“My jaw was broken with Ken Norton but I came back. I lost the first Joe Frazier fight but I came back, and I wasn’t supposed to beat George Forman. All the experts said I’d get beat, but that voice said keep on goin’ and I won.
“No sir, I don’t fear defeat at all”.
Since he mentioned Foreman, I asked him how far in advance he had planned the extraordinary tactics he used – tactics which should have been suicidal against a hitter with Foreman’s supposed power.
“I didn’t plan the tactics until about the middle of the first round: I found I was movin’ and dancin’, I was usin’ twice as much energy as him just to keep out of his way, and I figured that after 10 rounds of that I’d be flat-footed and tired, not able to raise the fitness.
“Ten rounds is a long time, and after five more rounds he could probably have got me. He’d got the punch for it, so I figured that if I just lay on the ropes and let him punch hisself out…I’d noticed his goal is always to catch you on the ropes and just whale away, blast away.
“He can whale you, bang you and hurt you and I figured that if I go to the ropes like I do in trainin’ a lot, and if he can’t really hurt me, if he don’t get nothin’ through, then I figure mmmm, he’ll get tired, but if I went to the ropes and found he was as powerful as I’d heard and he was hurtin’ me, then I’d have took a gamble on dancin’ the whole distance and hopin’ that I’d knock him out, just waitin’ till that moment came when I had to go to him.
“After goin’ to the ropes I found that he was doin’ a lot of punchin’ but a lot of them weren’t aimed right, they were meaningless punches. He wasn’t aimin’ right and he was tirin’, so after I’d tried it in the middle of the first round I decided I must stay on the ropes in every round if this is what tires him out.
“Not just stay on the ropes, but hit him at the end of every round, take the shot whenever I could see it, and after round seven you saw his arms so heavy and so tired he couldn’t stand.
“He was mostly exhausted – he was knocked out and exhausted. If I’d knocked him down in the second round he would probably have had the power to get up again. The strength was taken out of him BEFORE the knockdown, so that to recover from the knockdown and pull himself up was too much.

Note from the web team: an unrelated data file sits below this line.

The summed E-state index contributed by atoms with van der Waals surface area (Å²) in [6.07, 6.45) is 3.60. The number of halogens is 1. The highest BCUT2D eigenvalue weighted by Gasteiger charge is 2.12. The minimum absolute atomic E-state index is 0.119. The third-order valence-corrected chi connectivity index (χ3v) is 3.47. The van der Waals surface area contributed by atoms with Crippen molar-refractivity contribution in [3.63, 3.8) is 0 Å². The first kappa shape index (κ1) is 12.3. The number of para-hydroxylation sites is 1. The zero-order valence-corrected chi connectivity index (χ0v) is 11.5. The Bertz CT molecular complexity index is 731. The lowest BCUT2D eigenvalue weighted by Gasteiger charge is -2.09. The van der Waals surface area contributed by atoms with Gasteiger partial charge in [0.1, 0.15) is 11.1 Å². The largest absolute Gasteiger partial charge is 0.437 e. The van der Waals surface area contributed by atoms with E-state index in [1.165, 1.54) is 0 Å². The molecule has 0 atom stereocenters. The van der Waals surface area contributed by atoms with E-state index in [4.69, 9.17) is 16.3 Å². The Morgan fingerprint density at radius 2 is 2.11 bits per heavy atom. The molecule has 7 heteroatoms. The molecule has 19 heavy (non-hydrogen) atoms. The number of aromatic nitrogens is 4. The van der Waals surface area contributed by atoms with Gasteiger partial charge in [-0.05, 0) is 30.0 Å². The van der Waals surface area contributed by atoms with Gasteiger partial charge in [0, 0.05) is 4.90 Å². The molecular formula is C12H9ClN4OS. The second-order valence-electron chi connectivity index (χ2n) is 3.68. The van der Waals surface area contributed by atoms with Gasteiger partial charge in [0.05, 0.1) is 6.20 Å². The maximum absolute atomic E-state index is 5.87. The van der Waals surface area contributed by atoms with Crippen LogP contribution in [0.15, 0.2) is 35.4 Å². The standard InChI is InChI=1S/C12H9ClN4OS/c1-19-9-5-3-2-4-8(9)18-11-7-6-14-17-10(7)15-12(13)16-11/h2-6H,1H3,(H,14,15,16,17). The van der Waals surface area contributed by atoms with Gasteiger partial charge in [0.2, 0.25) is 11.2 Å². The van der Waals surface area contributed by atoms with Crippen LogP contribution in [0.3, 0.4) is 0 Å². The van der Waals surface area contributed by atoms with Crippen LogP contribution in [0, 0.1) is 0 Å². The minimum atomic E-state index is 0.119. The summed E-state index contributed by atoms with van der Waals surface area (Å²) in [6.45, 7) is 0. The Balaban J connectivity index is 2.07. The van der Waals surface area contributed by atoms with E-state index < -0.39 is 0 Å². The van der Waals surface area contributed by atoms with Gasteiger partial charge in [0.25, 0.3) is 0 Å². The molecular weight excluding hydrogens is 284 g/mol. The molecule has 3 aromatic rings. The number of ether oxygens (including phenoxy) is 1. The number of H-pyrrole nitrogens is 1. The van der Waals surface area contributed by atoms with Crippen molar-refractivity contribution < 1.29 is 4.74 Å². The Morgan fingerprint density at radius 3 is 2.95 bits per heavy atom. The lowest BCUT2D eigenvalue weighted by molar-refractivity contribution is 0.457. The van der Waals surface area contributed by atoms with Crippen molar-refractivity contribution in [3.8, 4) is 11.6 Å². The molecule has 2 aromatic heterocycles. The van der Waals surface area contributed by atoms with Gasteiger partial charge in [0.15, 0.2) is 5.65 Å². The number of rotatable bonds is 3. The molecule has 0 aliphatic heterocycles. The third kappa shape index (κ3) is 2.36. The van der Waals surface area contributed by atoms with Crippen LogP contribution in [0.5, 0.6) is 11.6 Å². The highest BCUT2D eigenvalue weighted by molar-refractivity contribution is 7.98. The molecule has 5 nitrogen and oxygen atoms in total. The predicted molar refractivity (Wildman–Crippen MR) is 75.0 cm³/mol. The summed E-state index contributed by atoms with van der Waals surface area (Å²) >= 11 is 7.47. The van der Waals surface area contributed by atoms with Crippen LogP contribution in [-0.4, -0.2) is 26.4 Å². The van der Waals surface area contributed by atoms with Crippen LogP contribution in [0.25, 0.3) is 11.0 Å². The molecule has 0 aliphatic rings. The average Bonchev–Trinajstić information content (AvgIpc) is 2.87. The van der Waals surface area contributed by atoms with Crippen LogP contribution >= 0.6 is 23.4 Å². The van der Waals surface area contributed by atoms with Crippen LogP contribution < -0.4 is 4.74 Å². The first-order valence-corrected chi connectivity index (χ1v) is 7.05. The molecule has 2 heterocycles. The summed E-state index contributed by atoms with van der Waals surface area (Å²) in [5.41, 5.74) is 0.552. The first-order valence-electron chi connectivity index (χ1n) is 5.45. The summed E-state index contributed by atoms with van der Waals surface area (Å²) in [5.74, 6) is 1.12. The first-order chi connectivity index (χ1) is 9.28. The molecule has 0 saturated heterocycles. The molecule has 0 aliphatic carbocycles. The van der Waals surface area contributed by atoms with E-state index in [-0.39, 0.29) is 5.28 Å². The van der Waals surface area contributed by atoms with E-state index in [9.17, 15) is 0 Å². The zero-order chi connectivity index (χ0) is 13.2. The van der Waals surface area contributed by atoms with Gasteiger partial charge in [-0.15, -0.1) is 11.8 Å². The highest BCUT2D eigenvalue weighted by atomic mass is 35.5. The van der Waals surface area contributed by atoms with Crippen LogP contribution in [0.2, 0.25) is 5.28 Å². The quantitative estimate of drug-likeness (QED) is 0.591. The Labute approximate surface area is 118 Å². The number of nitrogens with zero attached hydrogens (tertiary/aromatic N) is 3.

“That is what happened, My plans were to move the whole fight if I had to, but I found that I didn’t really have to.”
Self-confidence, supreme and total, has always been Ali’s trademark, but I have often wondered whether, inside himself, he ever had any real doubts about a fight.
“I’ve had a lot of fights like that.
“I always go in there hopin’ I can do it – not really doubtin’, but I’m not SURE. I wouldn’t use the word ‘doubt’, but I’m not really that sure, and this is a good sign. When you get too sure, when you’re not nervous, most likely you’re gonna get beat.
“The first Frazier fight I wasn’t too nervous, I was confident, too confident. The first Norton fight, I’d never heard of him, and these were the two fights I lost. So when I’m a little nervous, when I get that doubtful feelin’, then I’m a little frightened and nervous, and this is a good sign in an athlete, whether he’s a ballplayer or a boxer, so I always have a little bit of that.
“I always have it in my mind what I would like to do. Maybe I get problems and I can’t do it, but I always try to do it.”
You probably couldn’t even begin to estimate the money Ali sacrificed through his refusal to join the American Army in 1967. Does he ever regret that decision?
“You don’t regret somethin’ you’re losin’ for a belief. Fellas go to Vietnam, they go to war, they fight for what they believe in. You got the Catholics and the Protestants in Ireland fightin’, you got the Biafrans and the Nigerians fightin’, you got the people of my race fightin’ in America.
“Whatever the fight’s for, if a man believes in what he’s doin’ then he don’t consider nothin’ a loss, even if it means dyin’. I can’t consider anythin’ a loss that I did for my black people of America. It was a gain, not a loss.
“I didn’t lose no money, I gained. The Lord God has blessed me now to make 10 times more money than I would have made if I hadn’t rejected the Vietnam war, abjurin’ my religion.
“I’m offered now 10 million dollars a fight, and I’d have never got this if I didn’t fight the Vietnam war callup, so how can I regret losin’ them pennies? I’m 10 times bigger now.”
His courageous stand against the war – and don’t forget he was one of the first public figures to oppose American participation – didn’t just lose him money. It also cost him a lot of popularity in his own country, yet over here he is probably more popular than anywhere else. Why did he think this was?
“A prophet is never honoured in his own home’, I told you. I’m not a prophet, but I’m popular here and they love me. I’ve got many fans in America – there are so many more of those who like me than those who don’t that they don’t really matter.
“I’m a clean boxer, and they like clean boxin’ here in England. England wasn’t with America on the Vietnam war, England isn’t with America on a lot of things. I’m not gonna say nothin’ against America, but I’m not with her on a lot of things.
The room by this time is almost full, mainly black fans with a fair number of Muslim sisters immaculate in their long linen dresses, and I can see that Ali is anxious to greet them, so I cut it short.
“One last question, Muhammad,” I say. “There have been suggestions that you hypnotise your opponents. Is there anything in that?”
“Sure I do,” he says with that irresistible grin. “Sure I hypnotise them – I hypnotise them with skill!”
It was a typical Ali exit line.